Smitesh Mistry: Yes. Like I mentioned, the next class is about AI. I think this is quite an important topic, especially for creatives to confront because I feel initially when something new comes out, there are two audiences, the people who are for it and the people who are against it. I feel that the creatives who try to stay away from it or avoid it as much as possible will be the ones who got left behind. In that class, I run through how I use it in my creative flow, but then also stress the importance of how you can use it as a tool rather than a replacement. Just like how you’d use Photoshop or Illustrator, you’re purely using it as a tool to get to your final outcome.
In the class, I thought it was important to create a class about this just to inform or for creatives to get an introduction into a safe and moral way of using AI without potentially stepping on other creative toes or feeling like they’re not creating anymore. It’s using it as a tool rather than a replacement. I stress that in the class too.
Tubefilter: What types of programs do you recommend they use?
Smitesh Mistry: The two that I use and are the two that I use mainly and run through in the class is ChatGPT and Adobe Firefly. ChatGPT to use for brainstorming. The equivalent of that is almost a group discussion or a group meeting discussing a creative brief. I like to use it to bounce ideas back and forth. Then once I’ve generated my idea, or I’ve used the suggestions which I’ve prompted it with later on in my process when I’m creating thumbnails and sketches, I like to use Adobe Firefly.
Instead of spending hours searching for reference images before I create my illustrations, I just generate my own reference images, whether it’s characters in certain positions, color combinations, anything like that. It just speeds up my workflow rather than wasting time just scrolling through Google and Pinterest looking for the perfect reference image, whether it’s lighting competition or just body postures.
Tubefilter: I know you mentioned that you’re trying to approach this in an ethical way and that you have ethical concerns, but both Firefly and ChatGPT have questionable origins with where they’ve gotten their data from, their source data. The things they’re generating are based on data that was acquired not necessarily consensually from the internet or from artists who didn’t want their works used by Photoshop. What are your feelings on the ethical concerns about the origins of data the AI programs are using?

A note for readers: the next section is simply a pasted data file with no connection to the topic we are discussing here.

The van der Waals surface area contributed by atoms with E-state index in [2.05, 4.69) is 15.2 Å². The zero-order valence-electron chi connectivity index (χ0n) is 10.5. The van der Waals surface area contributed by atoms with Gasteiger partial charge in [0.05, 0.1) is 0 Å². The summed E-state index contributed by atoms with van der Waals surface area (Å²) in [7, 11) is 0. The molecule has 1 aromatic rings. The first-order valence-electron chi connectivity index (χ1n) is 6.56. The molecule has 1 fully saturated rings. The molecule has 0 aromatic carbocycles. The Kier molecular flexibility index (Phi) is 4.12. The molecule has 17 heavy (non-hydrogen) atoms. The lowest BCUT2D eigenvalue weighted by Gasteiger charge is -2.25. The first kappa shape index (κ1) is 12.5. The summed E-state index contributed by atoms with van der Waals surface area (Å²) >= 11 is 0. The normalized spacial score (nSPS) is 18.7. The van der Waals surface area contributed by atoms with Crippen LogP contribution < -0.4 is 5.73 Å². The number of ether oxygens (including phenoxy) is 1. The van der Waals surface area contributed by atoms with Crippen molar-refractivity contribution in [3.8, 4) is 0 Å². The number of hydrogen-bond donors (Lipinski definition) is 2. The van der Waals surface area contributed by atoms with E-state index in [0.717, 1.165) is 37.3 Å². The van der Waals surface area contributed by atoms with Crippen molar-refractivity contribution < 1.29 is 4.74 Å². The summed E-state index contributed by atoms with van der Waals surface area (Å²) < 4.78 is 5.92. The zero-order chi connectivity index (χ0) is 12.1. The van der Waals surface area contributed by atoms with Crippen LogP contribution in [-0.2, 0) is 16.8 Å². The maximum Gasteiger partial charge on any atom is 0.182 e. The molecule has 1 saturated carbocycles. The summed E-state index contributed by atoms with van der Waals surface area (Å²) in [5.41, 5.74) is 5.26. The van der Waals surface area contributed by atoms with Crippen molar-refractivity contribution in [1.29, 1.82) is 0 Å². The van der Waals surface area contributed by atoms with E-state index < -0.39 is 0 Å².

Smitesh Mistry: That’s one thing that I was talking about. It’s there is that side of people generating images and just purely using them, literally imitating or copying those, which is where my boundary is drawn. As in that’s not right because like I said, you don’t know where they’re coming from, whose work, or whose toes they’re stepping on. That’s where I’m like, “You can’t do that.” As no one knows where they’ve come from. The way that I like to approach it is, say if you see an artist’s work, whether it’s on their website, their social media, Pinterest, or any other form, people can use that as inspiration. Whether they like the way in which they blended colors together or the composition of certain characters. The way I use it is images that are generated purely using them for inspiration and not imitation.
I feel that’s key when approaching it. Like I mentioned, the images that I generate purely for reference images. Say, for example, the illustration that I cover in the class requiring an illustration about breaking through creative block, and the idea generated from ChatGPT, I run the students through the first question I ask. The good thing about ChatGPT because it does remember previous conversations, you can build upon it like you’re having a conversation. We start by asking it, “Give me ideas on a character experience in creative block.” Then it gives a list of ideas. Then after that, we build upon that. “We like idea 2, can you give me five more points about this?” Then you’re purely taking it from just a description and then from that, I show the students how I interpreted that. I’m not copying it exactly how it is.